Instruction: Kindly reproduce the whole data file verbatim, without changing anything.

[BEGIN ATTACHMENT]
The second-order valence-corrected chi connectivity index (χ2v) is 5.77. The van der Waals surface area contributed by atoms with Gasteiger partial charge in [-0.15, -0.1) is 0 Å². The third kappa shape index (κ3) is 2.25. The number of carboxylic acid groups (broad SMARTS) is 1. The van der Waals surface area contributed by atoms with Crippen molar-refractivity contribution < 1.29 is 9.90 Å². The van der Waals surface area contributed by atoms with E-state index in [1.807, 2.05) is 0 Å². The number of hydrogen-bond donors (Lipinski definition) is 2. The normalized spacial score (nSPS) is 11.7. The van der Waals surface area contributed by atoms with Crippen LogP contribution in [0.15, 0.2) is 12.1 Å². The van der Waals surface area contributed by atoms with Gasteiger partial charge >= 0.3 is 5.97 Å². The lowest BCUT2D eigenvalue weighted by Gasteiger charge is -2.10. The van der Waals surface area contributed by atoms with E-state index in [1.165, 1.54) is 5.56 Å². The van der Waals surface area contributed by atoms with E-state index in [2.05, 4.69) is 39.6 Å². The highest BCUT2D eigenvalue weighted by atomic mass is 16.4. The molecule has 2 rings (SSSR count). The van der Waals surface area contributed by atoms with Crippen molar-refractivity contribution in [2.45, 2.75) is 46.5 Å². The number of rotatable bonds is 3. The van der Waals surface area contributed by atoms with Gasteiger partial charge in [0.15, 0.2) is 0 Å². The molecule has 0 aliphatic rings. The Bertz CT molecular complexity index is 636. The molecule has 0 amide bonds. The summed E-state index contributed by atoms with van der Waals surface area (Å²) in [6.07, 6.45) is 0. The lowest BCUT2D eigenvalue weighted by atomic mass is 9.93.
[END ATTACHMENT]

The second-order valence-corrected chi connectivity index (χ2v) is 5.77. The van der Waals surface area contributed by atoms with Gasteiger partial charge in [-0.15, -0.1) is 0 Å². The third kappa shape index (κ3) is 2.25. The number of carboxylic acid groups (broad SMARTS) is 1. The van der Waals surface area contributed by atoms with Crippen molar-refractivity contribution < 1.29 is 9.90 Å². The van der Waals surface area contributed by atoms with E-state index in [1.807, 2.05) is 0 Å². The number of hydrogen-bond donors (Lipinski definition) is 2. The normalized spacial score (nSPS) is 11.7. The van der Waals surface area contributed by atoms with Crippen LogP contribution in [0.15, 0.2) is 12.1 Å². The van der Waals surface area contributed by atoms with Gasteiger partial charge >= 0.3 is 5.97 Å². The lowest BCUT2D eigenvalue weighted by Gasteiger charge is -2.10. The van der Waals surface area contributed by atoms with E-state index in [1.165, 1.54) is 5.56 Å². The van der Waals surface area contributed by atoms with E-state index in [2.05, 4.69) is 39.6 Å². The highest BCUT2D eigenvalue weighted by atomic mass is 16.4. The molecule has 2 rings (SSSR count). The van der Waals surface area contributed by atoms with Crippen molar-refractivity contribution in [2.45, 2.75) is 46.5 Å². The number of rotatable bonds is 3. The van der Waals surface area contributed by atoms with Gasteiger partial charge in [0.15, 0.2) is 0 Å². The molecule has 0 aliphatic rings. The Bertz CT molecular complexity index is 636. The molecule has 0 amide bonds. The summed E-state index contributed by atoms with van der Waals surface area (Å²) in [6.07, 6.45) is 0. The lowest BCUT2D eigenvalue weighted by atomic mass is 9.93.